The Question I get Asked All the Time!!
Customers will ask questions, but this one question I get asked all the time. As adults, we take care of our houses, cars, and adult toys, but most trailer owners forget about their trailers. That one question I get asked over and over, is, "When should I do the maintenance on my trailer?" My response goes something like this. Think about your car. You check the engine oil, tires, and windshield wipers. Right? You take your daily driver to the mechanic for a tune-up every so often, so you're not broken down on the side of the highway. Right? The same goes for your trailer.
It would help if you do a visual check of your trailer before and after you use it. Check the tires, coupler, safety chains, and lights. Think about safety! One point that I stress to my customers is this...every year grease and repack your bearings. Change the bearings if there are signs of damage! If you have a boat trailer, this piece of information is critical because water will get in there and freeze, which is divesting to hubs and bearings!
If you cannot perform this checks, please find a trailer repair facility and bring your trailer into a trailer mechanic to prevent a breakdown! Tow safe!
By: Matthew Polito
Bumper Pull Vs. GooseNeck
Trailer owners have choices. Have you seen truck owners towing gooseneck trailers and wonder if you could haul like that? Have you ever thought about a gooseneck hitch for personal or professional use? Well, there are advantages and disadvantages to both. Being a trailer consultant, it is my job to inform my clients what those differences are!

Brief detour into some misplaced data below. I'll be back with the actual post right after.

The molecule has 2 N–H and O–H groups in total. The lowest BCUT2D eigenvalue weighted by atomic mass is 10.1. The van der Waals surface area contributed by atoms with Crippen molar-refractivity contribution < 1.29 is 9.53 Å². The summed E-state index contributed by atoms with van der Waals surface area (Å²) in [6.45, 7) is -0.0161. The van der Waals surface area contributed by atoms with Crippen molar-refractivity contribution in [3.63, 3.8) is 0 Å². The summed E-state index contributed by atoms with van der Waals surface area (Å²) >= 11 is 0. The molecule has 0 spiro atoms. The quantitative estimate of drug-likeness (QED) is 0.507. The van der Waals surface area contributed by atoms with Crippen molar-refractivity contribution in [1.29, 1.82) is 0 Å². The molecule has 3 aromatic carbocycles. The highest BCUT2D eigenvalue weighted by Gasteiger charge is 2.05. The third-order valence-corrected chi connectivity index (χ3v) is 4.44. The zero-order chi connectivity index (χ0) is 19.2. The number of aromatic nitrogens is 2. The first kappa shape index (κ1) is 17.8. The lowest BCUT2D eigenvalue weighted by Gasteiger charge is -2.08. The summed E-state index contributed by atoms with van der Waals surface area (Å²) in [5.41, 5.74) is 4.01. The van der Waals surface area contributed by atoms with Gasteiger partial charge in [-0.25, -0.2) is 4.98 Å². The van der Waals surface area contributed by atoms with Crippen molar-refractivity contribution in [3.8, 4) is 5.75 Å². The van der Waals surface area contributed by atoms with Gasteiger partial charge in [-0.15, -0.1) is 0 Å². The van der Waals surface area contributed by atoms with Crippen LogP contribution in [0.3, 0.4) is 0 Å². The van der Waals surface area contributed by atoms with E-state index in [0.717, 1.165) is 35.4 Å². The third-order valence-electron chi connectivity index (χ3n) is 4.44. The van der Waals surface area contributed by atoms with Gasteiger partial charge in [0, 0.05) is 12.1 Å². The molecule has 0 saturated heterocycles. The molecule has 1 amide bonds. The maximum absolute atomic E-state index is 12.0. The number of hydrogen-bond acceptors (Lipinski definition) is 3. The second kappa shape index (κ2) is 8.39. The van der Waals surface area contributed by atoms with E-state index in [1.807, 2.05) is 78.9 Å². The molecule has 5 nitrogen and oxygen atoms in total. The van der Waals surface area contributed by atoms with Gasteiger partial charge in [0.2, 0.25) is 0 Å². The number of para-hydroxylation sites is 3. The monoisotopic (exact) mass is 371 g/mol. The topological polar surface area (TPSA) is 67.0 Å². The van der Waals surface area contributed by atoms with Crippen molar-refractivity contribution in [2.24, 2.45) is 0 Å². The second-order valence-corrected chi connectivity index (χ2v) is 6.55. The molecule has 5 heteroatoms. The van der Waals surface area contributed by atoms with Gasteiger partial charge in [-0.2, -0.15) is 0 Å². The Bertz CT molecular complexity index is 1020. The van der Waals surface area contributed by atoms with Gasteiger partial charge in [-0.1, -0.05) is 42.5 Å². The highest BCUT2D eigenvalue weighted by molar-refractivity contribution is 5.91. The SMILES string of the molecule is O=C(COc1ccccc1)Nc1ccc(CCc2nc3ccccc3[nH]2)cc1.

Let's start with the advantages of towing with a bumper pull system. First, the initial cost for the hitch. A hitch for a bumper pull system on many trucks is a standard feature on new vehicles. However, if your vehicle did not come with a bumper hitch one can be purchased and installed for under 500.00 dollars. A gooseneck system can cost about $1,200.00 installed.
Another advantage is the combined weight of a bumper pull trailer and vehicle is unlikely to exceed 10,001 lbs., which keeps the vehicle under the weight limit to declared a commercial vehicle and require a commercial license. You will want to check with your state’s Department of Motor Vehicles in case your state has lower limits.
A bumper pull is excellent for first-time trailer owners because it is a common style of a hitch, and as a result, it is less intimidating. The turn radius on a bumper pull trailer has an average turn radius and will follow the turn radius of the tow vehicle.
The disadvantages of a bumper pull system include less space to haul equipment, farm stock, or living quarters. Hauling heavy loads is a significant problem for a bumper tow system. The lack of stability and loss of control, including trailer swaying is also an issue to worry about when using a bumper pull system. Bumper pull trailers are involved in more trailer accidents according to several state accident records.
Stability is the significant advantage of a gooseneck trailer over a bumper pull. The reason is the tongue weight of the trailer is over the truck's rear axle instead of at the back of the frame like a bumper pull system. Having the tongue weight over the rear axle significantly reduces the sway of the trailer. A gooseneck trailer can accommodate more weight and be more substantial than a bumper pull trailer.
A tighter turn radius is a significant factor why trailer aficionados love gooseneck trailers. Gooseneck trailers let a driver cut corners tighter than a bumper pull trailer and allows you to maneuver the trailer in tighter spaces. A co-worker of mine told me that backing up in a gooseneck trailer is a night and day difference over a bumper pull trailer.